Poseidon’s Game (poem for New Orleans)

Poseidon is the Greek god of the sea. Demeter is the goddess of agriculture. Here is a summary from Wikipedia– “Poseidon once pursued Demeter, in her archaic form as a mare-goddess. She resisted Poseidon, but she could not disguise her divinity among the horses of King Onkios. Poseidon became a stallion and covered her. Demeter was literally furious at the assault, but washed away her anger in the River Ladon.”

Poseidon came to reclaim,
to take back the land
meekly shielded by Demeter,
who deigned to presume she
could hide from him.

He ripped the tether,
unleashed the reins
of his terrible force.
The beast came to consume,
to blithely rape and fill
with its cold, slimy juice
the body of New Orleans.

Her muffled screams at first fell silent
amid the torrent of violence.
Stunned and weak, gurgling beneath
she writhed under her conquerer.
But now she cries insanely,
ripping her own flesh from its
battered bones, picking at tender wounds
with misguided rage empty of dignity.

Her bloated form, a grotesque buoy,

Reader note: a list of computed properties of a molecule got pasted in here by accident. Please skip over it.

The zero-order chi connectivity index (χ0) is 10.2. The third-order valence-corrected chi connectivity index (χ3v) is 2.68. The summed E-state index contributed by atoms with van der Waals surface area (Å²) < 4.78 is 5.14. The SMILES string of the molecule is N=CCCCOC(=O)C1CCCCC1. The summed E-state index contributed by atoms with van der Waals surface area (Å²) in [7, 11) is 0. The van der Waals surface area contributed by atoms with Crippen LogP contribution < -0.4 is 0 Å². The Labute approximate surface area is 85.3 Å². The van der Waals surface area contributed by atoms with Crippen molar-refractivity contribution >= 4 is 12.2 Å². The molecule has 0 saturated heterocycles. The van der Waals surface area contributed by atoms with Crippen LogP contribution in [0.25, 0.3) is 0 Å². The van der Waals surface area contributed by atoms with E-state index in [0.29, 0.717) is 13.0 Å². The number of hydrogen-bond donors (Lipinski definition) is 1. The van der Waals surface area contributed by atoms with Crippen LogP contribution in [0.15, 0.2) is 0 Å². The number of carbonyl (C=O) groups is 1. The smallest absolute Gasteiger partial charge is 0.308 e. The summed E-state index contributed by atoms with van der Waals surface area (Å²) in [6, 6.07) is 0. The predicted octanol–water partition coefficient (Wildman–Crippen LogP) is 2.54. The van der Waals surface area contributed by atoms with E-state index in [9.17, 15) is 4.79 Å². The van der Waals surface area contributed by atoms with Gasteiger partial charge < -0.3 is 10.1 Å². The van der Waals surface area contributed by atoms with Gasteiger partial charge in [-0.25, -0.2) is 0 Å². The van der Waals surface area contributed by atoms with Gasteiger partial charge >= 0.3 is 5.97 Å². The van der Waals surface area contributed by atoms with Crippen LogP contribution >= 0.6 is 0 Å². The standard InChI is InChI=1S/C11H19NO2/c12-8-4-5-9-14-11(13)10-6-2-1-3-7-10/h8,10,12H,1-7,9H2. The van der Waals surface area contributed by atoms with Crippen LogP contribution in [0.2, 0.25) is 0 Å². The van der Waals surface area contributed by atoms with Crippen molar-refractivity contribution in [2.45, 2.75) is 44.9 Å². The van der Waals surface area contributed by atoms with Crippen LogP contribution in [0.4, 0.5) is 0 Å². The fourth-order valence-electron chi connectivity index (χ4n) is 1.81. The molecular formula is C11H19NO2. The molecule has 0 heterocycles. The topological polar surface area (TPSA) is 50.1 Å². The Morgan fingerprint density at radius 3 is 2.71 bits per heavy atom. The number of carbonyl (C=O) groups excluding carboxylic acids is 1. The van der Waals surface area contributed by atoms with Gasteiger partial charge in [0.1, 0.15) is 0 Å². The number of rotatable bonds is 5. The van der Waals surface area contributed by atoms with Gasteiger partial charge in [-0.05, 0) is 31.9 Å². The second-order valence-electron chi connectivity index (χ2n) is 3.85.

life raft of death, now languishes
sickly among the splintered grid.
Internal organs have bruised and burst,
arteries clog and crust, the pulse
is weak, seeking a miracle
to revive her.

What fruitless glory she has endured.
Poseidon’s thrust has vanquished her for now.
But she will heal, she will endure.
The excruciating task will occur.
Perhaps her agony will field
a new body, a new hope, a new form.
Will she tremble at the waves’ whisper?
Yes, but she will forget,
slowly she will forgive.
She will revive and regrow,
cleansed by the healing
green river Ladon.
The body is destroyed,
but the spirit will rekindle.

Poseidon lies asleep, gorged
with wasted lust, dripping
blood and grime, smothering
the spoils of his conquest with rot,
oblivious of his own sodden force.

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